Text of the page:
On this trip, I've told her repeatedly that C and E took some things of hers. I told her who took what, and it made her very happy. I told her that I would like her jewelry armoire and the jewelry, and she was thrilled. I asked, are you sure, is it OK? And she said in her amused way, Don't make me tell you again! I did this a few times, until I felt satisfied it was all right.

One of my niece-in-laws is a very talented artist and jeweler, and we went through the jewelry collection together, to see if there was anything she wanted, even if only to cannibalize for projects. It was fun looking through things together. We kept finding more and more jewelry, tucked in various drawers and tiered boxes.

Allan and I spent the whole day at the old apartment, sorting things into categories: stuff my mom can still use, stuff brother and SIL can use, stuff to donate, and trash. Allan also sorted through the books, putting aside a pile that we are hoping Powell's will buy for store credit.

And keeping the things

We also found my mother's travel journals, a diary she kept while staying at our house in 2019, her college diploma, and her Master's thesis, along with a zillion birthday cards, some of my writing, and other family mementos.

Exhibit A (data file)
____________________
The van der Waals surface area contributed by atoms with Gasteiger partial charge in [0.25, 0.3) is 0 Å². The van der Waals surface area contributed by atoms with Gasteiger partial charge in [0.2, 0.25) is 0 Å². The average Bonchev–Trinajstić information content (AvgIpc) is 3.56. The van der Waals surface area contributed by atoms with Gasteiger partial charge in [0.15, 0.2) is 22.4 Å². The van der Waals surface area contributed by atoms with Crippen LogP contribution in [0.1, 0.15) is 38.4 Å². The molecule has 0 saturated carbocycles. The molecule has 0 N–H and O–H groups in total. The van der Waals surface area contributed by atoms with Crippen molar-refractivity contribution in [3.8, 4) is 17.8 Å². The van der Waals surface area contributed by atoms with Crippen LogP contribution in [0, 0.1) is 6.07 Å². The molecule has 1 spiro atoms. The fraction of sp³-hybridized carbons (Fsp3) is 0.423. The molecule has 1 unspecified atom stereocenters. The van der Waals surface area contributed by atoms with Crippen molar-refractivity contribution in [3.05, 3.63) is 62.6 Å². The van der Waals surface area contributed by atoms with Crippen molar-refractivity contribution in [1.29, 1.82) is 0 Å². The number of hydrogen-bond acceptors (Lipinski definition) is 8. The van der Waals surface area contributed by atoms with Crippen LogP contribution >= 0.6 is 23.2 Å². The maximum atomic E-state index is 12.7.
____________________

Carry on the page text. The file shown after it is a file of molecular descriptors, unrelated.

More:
Among the papers, we found an essay she wrote for a course on memoir writing, which none of us remembered. 

The assignment was "pivotal points in my life". Her piece focused on going back to school to finish her education when her youngest child started school, then teaching at a local elementary school. That pivotal time led directly to another: leaving my father. She was very articulate about why she made that choice, and expressed gratitude and joy at how her life turned out. It was amazing to read this in her own voice. 

We're going to scan the piece and share it with all the children and grandchildren and partners. 

Tonight we had dinner at the Phoodery, a new attraction in Phoenix, Oregon -- a collection of food stalls by local vendors, with family-style seating in a pavillion and green space. It just opened, so it was quite crowded, and everyone is hoping the place will remain popular throughout the year. Phoenix was devastated by fire in 2020 (as if that year needed more devastation), and hopefully this is part of a comeback. 

After driving my mother home, we stayed up late talking about the dire political situation in the US, especially why the Democrats are so lame. 


Amy said...

Oh, god, does this resonate for me. It actually made my heart beat faster, remembering my own experiences with my mother---the dementia, going through her things, all of it. I feel for all of you.

Kyahgirl said...

That story reminds me so much of when my own mom wanted to disperse some of her things to us kids. She was so happy to see things she valued going to a good home. My mom never really wrote much about her life but she would tell wonderful stories if you could get her to sit down long enough. Treasure that.
I’m glad you are enjoying your trip and seeing so many relatives. Oregon is gorgeous.